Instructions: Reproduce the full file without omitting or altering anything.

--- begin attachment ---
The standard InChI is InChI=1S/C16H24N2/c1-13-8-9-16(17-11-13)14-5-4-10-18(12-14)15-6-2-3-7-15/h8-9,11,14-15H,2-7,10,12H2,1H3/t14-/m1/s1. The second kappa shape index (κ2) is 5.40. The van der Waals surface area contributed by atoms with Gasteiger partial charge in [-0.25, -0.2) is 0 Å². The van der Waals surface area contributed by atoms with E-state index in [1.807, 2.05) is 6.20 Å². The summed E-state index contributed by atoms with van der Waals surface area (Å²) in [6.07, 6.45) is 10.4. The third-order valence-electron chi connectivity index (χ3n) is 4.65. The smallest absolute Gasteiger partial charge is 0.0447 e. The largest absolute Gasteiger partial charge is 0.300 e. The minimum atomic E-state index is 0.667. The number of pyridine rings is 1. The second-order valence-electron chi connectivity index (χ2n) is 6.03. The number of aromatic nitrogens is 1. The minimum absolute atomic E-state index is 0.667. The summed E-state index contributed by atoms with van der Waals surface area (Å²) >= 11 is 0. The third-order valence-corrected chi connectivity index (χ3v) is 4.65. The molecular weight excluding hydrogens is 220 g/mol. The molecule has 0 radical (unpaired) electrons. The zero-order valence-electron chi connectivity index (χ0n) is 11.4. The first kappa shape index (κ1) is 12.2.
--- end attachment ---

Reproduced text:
The standard InChI is InChI=1S/C16H24N2/c1-13-8-9-16(17-11-13)14-5-4-10-18(12-14)15-6-2-3-7-15/h8-9,11,14-15H,2-7,10,12H2,1H3/t14-/m1/s1. The second kappa shape index (κ2) is 5.40. The van der Waals surface area contributed by atoms with Gasteiger partial charge in [-0.25, -0.2) is 0 Å². The van der Waals surface area contributed by atoms with E-state index in [1.807, 2.05) is 6.20 Å². The summed E-state index contributed by atoms with van der Waals surface area (Å²) in [6.07, 6.45) is 10.4. The third-order valence-electron chi connectivity index (χ3n) is 4.65. The smallest absolute Gasteiger partial charge is 0.0447 e. The largest absolute Gasteiger partial charge is 0.300 e. The minimum atomic E-state index is 0.667. The number of pyridine rings is 1. The second-order valence-electron chi connectivity index (χ2n) is 6.03. The number of aromatic nitrogens is 1. The minimum absolute atomic E-state index is 0.667. The summed E-state index contributed by atoms with van der Waals surface area (Å²) >= 11 is 0. The third-order valence-corrected chi connectivity index (χ3v) is 4.65. The molecular weight excluding hydrogens is 220 g/mol. The molecule has 0 radical (unpaired) electrons. The zero-order valence-electron chi connectivity index (χ0n) is 11.4. The first kappa shape index (κ1) is 12.2.